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Tupolev ANT-10 Aircraft Information

Tupolev ANT-10

ANT-10 / R-7

National origin: Soviet Union
Manufacturer: Tupolev
First flight: 30 January 1930
Number built: 1
Developed from: Tupolev R-3

The Tupolev ANT-10 (also known as the R-7) was a prototype single-engined light-bomber/reconnaissance aircraft of the 1930s. Only a single example was built, the Polikarpov R-5 being preferred.

Development and design

In 1928, the design bureau lead by Nikolai Nikolaevich Polikarpov produced the R-5 to replace the R-1, an unlicensed copy of the Airco DH.9A, which was the Soviet Union's standard light reconnaissance aircraft/bomber. As a response, the design bureau lead by Andrei Tupolev produced a rival replacement for the R-1, based on Tupolev's earlier Tupolev R-3. Like the R-3, the new design, the ANT-10 was a single-engined sesquiplane with duralumin structure, but with a much larger upper wing (based on that of the I-4 fighter). Like the R-5, it was powered by an imported BMW VI engine. It could carry 500 kg (1,100 lb) of bombs in an internal bomb-bay.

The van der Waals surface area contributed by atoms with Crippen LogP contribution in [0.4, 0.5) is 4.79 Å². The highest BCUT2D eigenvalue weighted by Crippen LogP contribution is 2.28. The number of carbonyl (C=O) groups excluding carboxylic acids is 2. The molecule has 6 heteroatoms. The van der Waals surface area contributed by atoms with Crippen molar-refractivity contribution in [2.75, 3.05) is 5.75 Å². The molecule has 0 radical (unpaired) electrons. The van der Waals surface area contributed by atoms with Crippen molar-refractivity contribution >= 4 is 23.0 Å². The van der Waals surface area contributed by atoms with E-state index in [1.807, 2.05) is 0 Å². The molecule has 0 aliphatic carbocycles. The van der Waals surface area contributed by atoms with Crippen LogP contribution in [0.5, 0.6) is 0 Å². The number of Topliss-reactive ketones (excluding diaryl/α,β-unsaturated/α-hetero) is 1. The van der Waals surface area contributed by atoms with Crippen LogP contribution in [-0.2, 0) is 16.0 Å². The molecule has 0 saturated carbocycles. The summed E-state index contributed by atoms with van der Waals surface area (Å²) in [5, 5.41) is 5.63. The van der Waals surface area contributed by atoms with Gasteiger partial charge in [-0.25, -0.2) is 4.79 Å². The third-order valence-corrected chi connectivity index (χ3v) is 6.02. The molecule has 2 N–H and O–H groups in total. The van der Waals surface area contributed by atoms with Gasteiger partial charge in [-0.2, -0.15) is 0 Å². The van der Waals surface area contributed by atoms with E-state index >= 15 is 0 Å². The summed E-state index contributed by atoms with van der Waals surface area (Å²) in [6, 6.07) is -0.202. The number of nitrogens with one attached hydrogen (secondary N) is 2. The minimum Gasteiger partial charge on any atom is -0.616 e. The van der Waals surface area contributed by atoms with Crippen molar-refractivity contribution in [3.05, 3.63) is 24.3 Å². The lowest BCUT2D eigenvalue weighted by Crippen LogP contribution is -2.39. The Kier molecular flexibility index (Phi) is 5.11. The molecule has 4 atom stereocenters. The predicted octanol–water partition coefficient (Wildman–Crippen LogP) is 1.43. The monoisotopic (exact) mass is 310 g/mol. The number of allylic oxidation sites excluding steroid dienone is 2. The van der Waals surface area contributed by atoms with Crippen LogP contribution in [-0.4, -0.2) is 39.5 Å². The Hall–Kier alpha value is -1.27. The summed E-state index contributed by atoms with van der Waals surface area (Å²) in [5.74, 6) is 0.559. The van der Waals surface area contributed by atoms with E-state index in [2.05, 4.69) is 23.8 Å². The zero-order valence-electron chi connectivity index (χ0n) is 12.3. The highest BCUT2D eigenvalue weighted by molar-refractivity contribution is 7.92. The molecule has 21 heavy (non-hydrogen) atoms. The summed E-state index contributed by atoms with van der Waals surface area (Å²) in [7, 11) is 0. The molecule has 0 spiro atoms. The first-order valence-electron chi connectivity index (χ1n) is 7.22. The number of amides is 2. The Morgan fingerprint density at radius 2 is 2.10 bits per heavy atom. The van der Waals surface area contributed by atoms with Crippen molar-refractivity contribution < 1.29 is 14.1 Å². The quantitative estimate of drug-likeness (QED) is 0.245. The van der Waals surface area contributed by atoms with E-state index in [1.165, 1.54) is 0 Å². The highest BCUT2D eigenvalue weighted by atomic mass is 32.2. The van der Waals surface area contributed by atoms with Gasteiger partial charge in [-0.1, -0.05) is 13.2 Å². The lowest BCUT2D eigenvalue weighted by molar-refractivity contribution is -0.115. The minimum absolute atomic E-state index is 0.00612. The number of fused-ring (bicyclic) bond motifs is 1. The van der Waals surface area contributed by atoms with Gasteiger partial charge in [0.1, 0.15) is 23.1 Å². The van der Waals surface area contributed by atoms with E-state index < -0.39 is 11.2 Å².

The ANT-10 (which received the Soviet Air Force designation R-7) made its first flight on 30 January 1930, but its performance was little better than the R-5, while the R-5's wooden structure was an advantage at a time of metal shortages. The type was therefore abandoned later in the year in favour of the R-5.


Data from Tupolev: The Man and His Aircraft

General characteristics

Crew: 2
Length: 10.9 m (35 ft 9 in)
Wingspan: 15.2 m (49 ft 10 in)
Height: 3.6 m (11 ft 10 in)
Wing area: 49 m (530 sq ft)
Empty weight: 1,720 kg (3,792 lb)
Gross weight: 2,920 kg (6,437 lb)
Powerplant: 1 x BMW VI water-cooled V12 engine, 370 kW (500 hp)


Maximum speed: 235 km/h (146 mph; 127 kn)
Range: 1,100 km (684 mi; 594 nmi)
Endurance: 5 hours
Service ceiling: 5,500 m (18,045 ft)
Time to altitude: 3.1 minutes to 1,000 m (3,280 ft)


Guns: 2x PV-1 machine guns
Bombs: 500 kg (1,100 lb)

Related development

Tupolev R-3

Comparable aircraft

Polikarpov R-5

Duffy, Paul and Andrei Kandalov. Tupolev,: The Man and His Aircraft. Shrewsbury, UK: Airlife Publishing, 1996. ISBN 1 85310 728 X.
Gunston, Bill. The Osprey Encyclopedia of Russian Aircraft 1875-1995. London:Osprey, 1995. ISBN 1 85532 405 9.

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Source: WikiPedia

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